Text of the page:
Mockups expand upon and finalize the information delivered by wireframes, while also incorporating the addition of visual design. They help bring to life the final design, from a visual and functional standpoint (in the case of prototypes). They can be low fidelity and high fidelity. An example can feature several low fidelity mockups from a client site redesign.
The Minimum Viable Product is the simplest design iteration necessary to validate a concept and value proposition as being viable, desirable, and feasible. It’s the first and fastest design iteration in my process.
After an initial concept is presented, rather than ask “How do we build this?”, I instead ask “Should we build this?”. Research is therefore performed to drive the first iteration and prepare it for the design and validation phases.
The MVP requires that we produce a design with the minimum fidelity and functionalities necessary to test the concept, but not more and not less. This prepares it for the validation phase.
The design is tested with early adoption users, and if validated, the second iteration begins. If not validated, we iterate until we determine that we are no longer building an MVP and can disqualify the value proposition.
There are many different ways to approach an analytical review. In a particular example, extracting raw behavioral flow data from Google Analytics and using it to create user flow trends, as shown in the resulting flow chart. This helps to identify prominent user paths, high impact pages, potential usability issues, and more. Each page can be viewed at multiple different interaction points, meaning that pages may perform better or worse when presented to the user at a certain point or before / after certain other pages. This information can then be benchmarked against page-wide metrics, to provide performance context.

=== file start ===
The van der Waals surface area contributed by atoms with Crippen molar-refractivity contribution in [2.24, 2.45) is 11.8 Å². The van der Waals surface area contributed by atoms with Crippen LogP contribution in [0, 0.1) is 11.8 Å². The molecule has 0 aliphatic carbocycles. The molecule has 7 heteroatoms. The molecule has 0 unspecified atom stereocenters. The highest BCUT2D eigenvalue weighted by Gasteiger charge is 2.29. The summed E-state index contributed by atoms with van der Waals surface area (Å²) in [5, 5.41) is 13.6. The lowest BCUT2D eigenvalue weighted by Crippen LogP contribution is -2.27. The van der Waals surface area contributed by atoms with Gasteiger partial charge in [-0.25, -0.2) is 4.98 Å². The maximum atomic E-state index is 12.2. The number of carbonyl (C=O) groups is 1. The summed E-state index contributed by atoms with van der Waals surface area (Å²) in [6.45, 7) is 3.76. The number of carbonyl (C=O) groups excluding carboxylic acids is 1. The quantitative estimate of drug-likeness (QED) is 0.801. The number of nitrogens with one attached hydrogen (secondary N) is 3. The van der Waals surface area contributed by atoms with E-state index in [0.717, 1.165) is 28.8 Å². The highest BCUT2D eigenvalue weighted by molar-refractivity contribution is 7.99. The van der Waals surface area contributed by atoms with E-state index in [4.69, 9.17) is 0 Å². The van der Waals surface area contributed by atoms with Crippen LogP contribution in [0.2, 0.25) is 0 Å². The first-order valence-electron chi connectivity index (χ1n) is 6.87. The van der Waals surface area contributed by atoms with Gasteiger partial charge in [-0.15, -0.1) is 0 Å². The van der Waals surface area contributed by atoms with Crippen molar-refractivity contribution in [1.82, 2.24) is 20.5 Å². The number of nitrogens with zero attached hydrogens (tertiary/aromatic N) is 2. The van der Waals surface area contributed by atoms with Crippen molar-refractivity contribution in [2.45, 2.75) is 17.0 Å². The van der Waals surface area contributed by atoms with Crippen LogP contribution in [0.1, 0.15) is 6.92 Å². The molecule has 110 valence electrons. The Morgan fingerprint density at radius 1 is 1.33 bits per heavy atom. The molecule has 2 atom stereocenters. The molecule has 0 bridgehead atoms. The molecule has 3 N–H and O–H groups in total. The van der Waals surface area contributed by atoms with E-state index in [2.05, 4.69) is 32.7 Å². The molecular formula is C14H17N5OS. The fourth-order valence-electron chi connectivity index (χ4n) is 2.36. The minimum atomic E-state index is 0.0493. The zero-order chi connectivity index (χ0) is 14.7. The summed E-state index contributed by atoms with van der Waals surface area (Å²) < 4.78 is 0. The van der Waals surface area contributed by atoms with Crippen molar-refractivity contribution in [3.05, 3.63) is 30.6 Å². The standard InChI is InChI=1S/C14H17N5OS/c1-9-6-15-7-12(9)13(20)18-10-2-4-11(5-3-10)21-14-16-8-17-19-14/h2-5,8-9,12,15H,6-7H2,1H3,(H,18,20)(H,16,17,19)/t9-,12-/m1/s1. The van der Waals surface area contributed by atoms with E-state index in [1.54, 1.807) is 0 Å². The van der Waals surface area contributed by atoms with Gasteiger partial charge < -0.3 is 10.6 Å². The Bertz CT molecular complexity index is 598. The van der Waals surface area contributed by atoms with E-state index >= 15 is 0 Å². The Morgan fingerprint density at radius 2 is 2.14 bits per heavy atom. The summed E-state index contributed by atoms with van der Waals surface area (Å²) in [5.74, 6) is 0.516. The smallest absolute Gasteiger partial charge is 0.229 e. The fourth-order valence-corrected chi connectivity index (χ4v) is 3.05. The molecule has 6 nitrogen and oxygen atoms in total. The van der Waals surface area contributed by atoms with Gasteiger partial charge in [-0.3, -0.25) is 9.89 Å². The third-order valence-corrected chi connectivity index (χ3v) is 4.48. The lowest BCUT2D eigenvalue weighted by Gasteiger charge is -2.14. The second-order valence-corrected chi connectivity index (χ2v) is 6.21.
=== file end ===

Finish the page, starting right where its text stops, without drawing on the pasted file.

Heat maps track where users are clicking on a mockup, prototype, or live site. Scroll maps track where users are scrolling to and what areas of the page they’re looking at the most. They both assist in identifying key user flows, engagement areas, and usability issues. Example can use historical heat mapping and scroll mapping data to provide context around the performance of old pages.
User testing can be performed at multiple points in the process, with a range of objectives. The primary purpose is to verify the design with actual users. For in-person moderated tests, a script can help gather information. For remote unmoderated tests, a screen recorder, microphone, and on-screen prompts can be used. Users can then be filtered via demographics and screened for persona fit. Conducting ongoing iterative tests with 3-5 users per round should be common practice. With time budgeted for setting up the test, recruiting participants, and analyzing the results, you can sometimes run a full study in a 24 hour period. This represents very fast, actionable feedback.